However, few people know that being lonely and socially isolated is much worse for physical health than being obese or smoking 15 cigarettes a day, an astonishing fact backed by research.

Studies show that loneliness and social isolation increases the risk of early death by more than 80%, heart disease by 29%, stroke by 30% and dementia by 40%.

Almost half of all Americans say that they feel alone and isolated. 

Although you might assume that this pretty much only affects older people who have limited mobility and fewer opportunities for interaction, It is also affecting young people between the ages of 18 and 37.

For More:

* What Happens in Your Body When You’re Lonely?
* How to Be Less Lonely

Read: https://lifestyle.org/why-loneliness-is-a-greater-health-risk-than-obesity

Everyone knows the health risks of obesity, how it leads to a myriad of harmful health conditions, including hypertension, type 2 diabetes, heart disease, stroke - and worst of all, death.

However, few people know that being lonely and socially isolated is much worse for physical health than being obese or smoking 15 cigarettes a day, an astonishing fact backed by research.

Studies show that loneliness and social isolation increases the risk of early death by more than 80%, heart disease by 29%, stroke by 30% and dementia by 40%.

Almost half of all Americans say that they feel alone and isolated.

Although you might assume that this pretty much only affects older people who have limited mobility and fewer opportunities for interaction, It is also affecting young people between the ages of 18 and 37.

For More:

* What Happens in Your Body When You’re Lonely?
* How to Be Less Lonely

Read: lifestyle.org/why-loneliness-is-a-greater-health-risk-than-obesity
... See MoreSee Less

6 days ago

Lifestyle Magazine
Only 21% of the people in the United States are getting enough calcium.

Many people who are at risk for calcium deficiency are unaware of their situation. Some of these people include:

* post-menopausal women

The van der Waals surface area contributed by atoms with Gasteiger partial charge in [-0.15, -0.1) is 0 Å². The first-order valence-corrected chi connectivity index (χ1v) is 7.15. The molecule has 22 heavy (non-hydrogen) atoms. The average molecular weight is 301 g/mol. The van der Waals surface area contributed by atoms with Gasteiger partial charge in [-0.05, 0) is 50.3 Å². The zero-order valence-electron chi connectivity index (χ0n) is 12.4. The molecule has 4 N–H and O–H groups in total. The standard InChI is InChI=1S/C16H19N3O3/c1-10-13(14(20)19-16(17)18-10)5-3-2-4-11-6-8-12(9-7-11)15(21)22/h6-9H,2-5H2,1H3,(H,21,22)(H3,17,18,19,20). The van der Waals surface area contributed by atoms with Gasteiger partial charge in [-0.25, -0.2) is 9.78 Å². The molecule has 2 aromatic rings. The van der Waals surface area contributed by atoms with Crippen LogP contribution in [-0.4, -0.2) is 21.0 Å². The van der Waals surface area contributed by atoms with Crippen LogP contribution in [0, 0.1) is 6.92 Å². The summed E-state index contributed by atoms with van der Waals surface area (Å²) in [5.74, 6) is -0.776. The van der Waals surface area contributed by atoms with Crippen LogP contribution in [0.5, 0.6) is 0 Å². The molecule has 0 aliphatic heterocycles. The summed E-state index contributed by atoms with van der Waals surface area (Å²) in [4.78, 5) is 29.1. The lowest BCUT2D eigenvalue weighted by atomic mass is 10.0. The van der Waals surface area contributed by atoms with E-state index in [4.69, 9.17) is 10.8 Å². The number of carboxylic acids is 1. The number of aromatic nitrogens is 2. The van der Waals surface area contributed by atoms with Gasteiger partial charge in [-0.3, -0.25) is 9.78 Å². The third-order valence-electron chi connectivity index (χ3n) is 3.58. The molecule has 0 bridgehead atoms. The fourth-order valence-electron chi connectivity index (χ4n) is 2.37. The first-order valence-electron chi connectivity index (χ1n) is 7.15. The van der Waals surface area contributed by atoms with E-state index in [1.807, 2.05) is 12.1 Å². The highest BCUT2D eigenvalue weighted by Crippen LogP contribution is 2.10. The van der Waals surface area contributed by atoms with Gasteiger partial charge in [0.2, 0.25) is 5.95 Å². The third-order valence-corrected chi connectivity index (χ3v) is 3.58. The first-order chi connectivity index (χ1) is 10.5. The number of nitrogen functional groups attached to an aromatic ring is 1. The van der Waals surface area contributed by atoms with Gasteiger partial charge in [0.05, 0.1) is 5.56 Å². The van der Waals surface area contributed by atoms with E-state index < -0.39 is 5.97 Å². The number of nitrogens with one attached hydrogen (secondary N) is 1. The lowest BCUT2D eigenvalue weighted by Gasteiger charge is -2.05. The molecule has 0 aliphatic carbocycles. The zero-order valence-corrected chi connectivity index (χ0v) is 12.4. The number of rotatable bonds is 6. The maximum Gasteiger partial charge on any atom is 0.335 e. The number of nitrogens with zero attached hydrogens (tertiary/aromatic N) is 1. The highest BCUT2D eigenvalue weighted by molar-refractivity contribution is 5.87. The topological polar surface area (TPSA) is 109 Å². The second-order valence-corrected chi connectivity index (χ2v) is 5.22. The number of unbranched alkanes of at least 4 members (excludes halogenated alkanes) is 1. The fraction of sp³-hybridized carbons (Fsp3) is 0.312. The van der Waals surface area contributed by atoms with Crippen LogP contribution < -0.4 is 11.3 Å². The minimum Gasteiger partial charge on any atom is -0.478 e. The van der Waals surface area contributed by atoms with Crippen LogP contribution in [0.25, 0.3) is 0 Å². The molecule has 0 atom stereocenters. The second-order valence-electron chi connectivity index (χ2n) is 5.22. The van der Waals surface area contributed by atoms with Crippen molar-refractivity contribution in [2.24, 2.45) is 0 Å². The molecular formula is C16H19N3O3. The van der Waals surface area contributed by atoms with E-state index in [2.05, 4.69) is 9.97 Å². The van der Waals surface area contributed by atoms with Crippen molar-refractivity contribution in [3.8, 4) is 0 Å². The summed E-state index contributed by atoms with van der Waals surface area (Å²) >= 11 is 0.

* folks with lactose intolerance
* irritable bowel syndrome
* vegans
 
In addition, the body only absorbs 20-30% of dietary calcium. To get enough calcium you need to eat lots of high calcium foods or take calcium supplements.
 
THE FOODS
 
High calcium foods can be split into two main categories: dairy and non-dairy sources.

Dairy sources include:

* milk
* yogurt
* cheese

Non-Dairy sources include
* poultry
* lean meat
* seafood
* legumes
* nuts
* seeds
* soy products
* Chinese cabbage
* spinach
* kale
* broccoli.

Foods fortified with calcium such as fruit juices and cereals are also good sources (but be careful consuming fruit juices because of the high sugar content if you have pre-diabetes or are diabetic).

Your body needs Vitamin D to absorb calcium. This means that in addition to high calcium foods you also need to add Vitamin D rich foods like egg yolks and fatty fish to your diet; mushrooms and Vitamin D enriched foods are good sources, too. And remember, sun exposure is a great way to get your daily allowance of Vitamin D. Lastly, discuss with your doctor if taking a Vitamin D supplement is a healthy option for you.
 
SUPPLEMENTS
 
Calcium supplements are an easy way to get enough calcium. This way you don’t have to agonize over your food choices and grocery shopping.
 
Calcium supplements contain compounds such as calcium carbonate, calcium citrate, calcium gluconate and calcium lactate. These are the ingredients that you will see on the labels.
 
Talk to your doctor before deciding on a calcium supplement. This is important because different compounds have different amounts of calcium and will interact differently with prescription medication.
 
Boosting your quality of life for years to come simply by strengthening your bones and teeth.Image attachment

Only 21% of the people in the United States are getting enough calcium.